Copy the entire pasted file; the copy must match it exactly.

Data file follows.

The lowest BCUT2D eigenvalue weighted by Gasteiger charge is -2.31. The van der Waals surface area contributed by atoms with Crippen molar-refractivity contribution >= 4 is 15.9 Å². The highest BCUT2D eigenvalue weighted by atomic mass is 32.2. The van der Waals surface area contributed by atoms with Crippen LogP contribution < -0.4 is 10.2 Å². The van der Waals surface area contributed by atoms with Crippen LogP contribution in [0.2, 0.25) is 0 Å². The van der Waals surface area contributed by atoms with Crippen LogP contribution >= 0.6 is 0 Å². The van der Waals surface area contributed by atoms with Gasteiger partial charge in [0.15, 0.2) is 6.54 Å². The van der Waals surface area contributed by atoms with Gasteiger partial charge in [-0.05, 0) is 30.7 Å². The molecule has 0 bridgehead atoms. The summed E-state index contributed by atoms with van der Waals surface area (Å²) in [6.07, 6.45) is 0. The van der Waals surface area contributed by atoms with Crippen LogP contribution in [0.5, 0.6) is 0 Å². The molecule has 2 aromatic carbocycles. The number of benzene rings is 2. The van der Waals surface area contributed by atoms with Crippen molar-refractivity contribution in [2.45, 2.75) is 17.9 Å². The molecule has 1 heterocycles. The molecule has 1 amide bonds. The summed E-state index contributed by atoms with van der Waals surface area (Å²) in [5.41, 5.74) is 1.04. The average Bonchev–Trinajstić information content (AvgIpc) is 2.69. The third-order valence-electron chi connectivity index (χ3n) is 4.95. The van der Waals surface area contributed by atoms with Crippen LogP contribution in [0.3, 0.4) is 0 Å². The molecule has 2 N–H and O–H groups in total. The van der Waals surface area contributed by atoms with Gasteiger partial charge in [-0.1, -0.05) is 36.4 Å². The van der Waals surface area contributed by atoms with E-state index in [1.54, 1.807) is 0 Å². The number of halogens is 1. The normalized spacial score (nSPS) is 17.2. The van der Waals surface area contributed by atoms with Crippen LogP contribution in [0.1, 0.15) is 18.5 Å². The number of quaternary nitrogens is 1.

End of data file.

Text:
The lowest BCUT2D eigenvalue weighted by Gasteiger charge is -2.31. The van der Waals surface area contributed by atoms with Crippen molar-refractivity contribution >= 4 is 15.9 Å². The highest BCUT2D eigenvalue weighted by atomic mass is 32.2. The van der Waals surface area contributed by atoms with Crippen LogP contribution < -0.4 is 10.2 Å². The van der Waals surface area contributed by atoms with Crippen LogP contribution in [0.2, 0.25) is 0 Å². The van der Waals surface area contributed by atoms with Crippen LogP contribution >= 0.6 is 0 Å². The van der Waals surface area contributed by atoms with Gasteiger partial charge in [0.15, 0.2) is 6.54 Å². The van der Waals surface area contributed by atoms with Gasteiger partial charge in [-0.05, 0) is 30.7 Å². The molecule has 0 bridgehead atoms. The summed E-state index contributed by atoms with van der Waals surface area (Å²) in [6.07, 6.45) is 0. The van der Waals surface area contributed by atoms with Crippen LogP contribution in [0.5, 0.6) is 0 Å². The molecule has 2 aromatic carbocycles. The number of benzene rings is 2. The van der Waals surface area contributed by atoms with Crippen molar-refractivity contribution in [2.45, 2.75) is 17.9 Å². The molecule has 1 heterocycles. The molecule has 1 amide bonds. The summed E-state index contributed by atoms with van der Waals surface area (Å²) in [5.41, 5.74) is 1.04. The average Bonchev–Trinajstić information content (AvgIpc) is 2.69. The third-order valence-electron chi connectivity index (χ3n) is 4.95. The van der Waals surface area contributed by atoms with Crippen LogP contribution in [0.3, 0.4) is 0 Å². The molecule has 2 N–H and O–H groups in total. The van der Waals surface area contributed by atoms with Gasteiger partial charge in [-0.1, -0.05) is 36.4 Å². The van der Waals surface area contributed by atoms with E-state index in [1.54, 1.807) is 0 Å². The number of halogens is 1. The normalized spacial score (nSPS) is 17.2. The van der Waals surface area contributed by atoms with Crippen LogP contribution in [0.1, 0.15) is 18.5 Å². The number of quaternary nitrogens is 1.